Black History Month: Tiger documentary

I’ve now had a chance to watch the Tiger documentary a second time. It needed a second viewing because on the first take it was a lot of impressions about how it was all put together. The second time I appreciated the content a lot more.

Subtitled The Rise, The Fall, The Return, it didn’t really live up to that billing because it was so top heavy with the first two parts of the story. But optimistically, the story is still being written.

The Return part should ideally have been a separate part three as there was not enough dramatic pause between Tiger’s 2017 arrest and moving on to the Masters win under two years later. To me, that is the most dramatic part of the story, the miracle of the turnaround and it should have been treated in much more depth than a cursory 15 minutes at the end. No mention of the incredibly significant win at the Tour Championship. But maybe there will be a revised ending in the future.

It seemed that it wasnt a golf film as such, more for a wider audience who wanted the shock of the fall from grace to be the crescendo. The fact that Tiger magnificently turned his life round and came back wasn’t given enough emphasis.

But golfers watching the shameful shaming of Tiger speech by former Masters Chairman Hootie Johnson know that the 2019 Masters win was revenge on that. Johnson shouldnt have spoken like that, it wasn’t his business, it was Tiger’s family’s business, not his. You wonder if Hootie Johnson was Masters Chairman right now whether he would slam the current Masters champion Dustin Johnson for his transgressions and failed drugs tests that also led him into rehab or former Masters Champion Patrick Reed, just to jump on that most unfair bandwaggon. Would he have criticised Arnold Palmer, who really wasn’t a saint either? I think not. And that underscored the sickening racial observations of the film.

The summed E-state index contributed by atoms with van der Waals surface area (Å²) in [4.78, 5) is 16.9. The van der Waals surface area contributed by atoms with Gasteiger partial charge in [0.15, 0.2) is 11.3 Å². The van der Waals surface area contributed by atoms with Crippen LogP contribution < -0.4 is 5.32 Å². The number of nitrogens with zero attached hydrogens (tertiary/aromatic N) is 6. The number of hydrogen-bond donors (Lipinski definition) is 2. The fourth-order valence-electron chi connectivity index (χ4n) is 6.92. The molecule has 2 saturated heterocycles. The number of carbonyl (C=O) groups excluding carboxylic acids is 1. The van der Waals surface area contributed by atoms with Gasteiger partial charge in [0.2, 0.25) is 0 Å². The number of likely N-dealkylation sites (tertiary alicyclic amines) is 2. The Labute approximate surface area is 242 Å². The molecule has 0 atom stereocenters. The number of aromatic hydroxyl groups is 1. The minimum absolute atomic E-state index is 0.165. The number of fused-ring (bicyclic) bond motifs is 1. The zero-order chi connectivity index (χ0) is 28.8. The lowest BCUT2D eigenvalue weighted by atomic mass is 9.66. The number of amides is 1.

I did feel there was way too much emphasis on the salacious. It became the Rachel Uchitel show at one point. But to see the separate films of both Elin and her being catcalled by paparazi reporters in such nasty terms was an eyeopener to how they were treated. I also thought there was a bit too much emphasis on Earl Woods – I would have been just as interested to hear about Tida Woods, We only hear that she wasn’t Mickelson’s number one fan and she called him hefty (she also called him Plastic Phil in the early 2000s so no love lost there).

It seems that the film maker brought forward so many “exes” and let them have their say. Ex caddie Steve Williams seemed quite upbeat recounting his past with Tiger on film (different from the bitterness in his own book when he says “it was as though I was his slave”). He seems to be over it. Bring forward Tiger’s teenage girlfriend was fairly interesting for the home movies of Tiger acting normally goofing around. There was the ex wife of and the neice of Mark O’Meara, Tiger’s great friend on tour, the neice is now an ex friend. The ex teacher who covered up Earl Woods’ liaisons with other women while Tiger practiced and all the women, so many of them, had screen time, who were now all exes, “compartmentalised” as Tiger would think, out of his life.

Two things really interested me in this story. Firstly that the sexual addiction and multiple affairs may have been a form of physical pain relief. It’s clear from Tiger’s 2017 arrest that he was yet another statistic in America’s shameful opiod addiction crisis. He was clearly addicted to pain relief medication. I would have liked to have heard in a proper part three from the doctors who performed the successful spinal fusion surgery, a bit more about this and his physical rehabilitation.

The other fascinating insight was Tiger’s regular forrays to extreme train with the US Navy Seals. What he put himself through psychologically and physically doing this training and how it may have caused multiple injuries. Fascinating that he ran away to join the navy.

Many of us who play golf for a long time have back injuries. I have a damaged L5 disc which on and off causes a lot of pain. But for Tiger who has rotated his body in the swing for nearly 43 years, the pressure must have been tremendous.

So, engrossing in parts, tedious in others, flawed and yet interesting, it’s worth watching, but hopefully the story of the return isn’t done yet.

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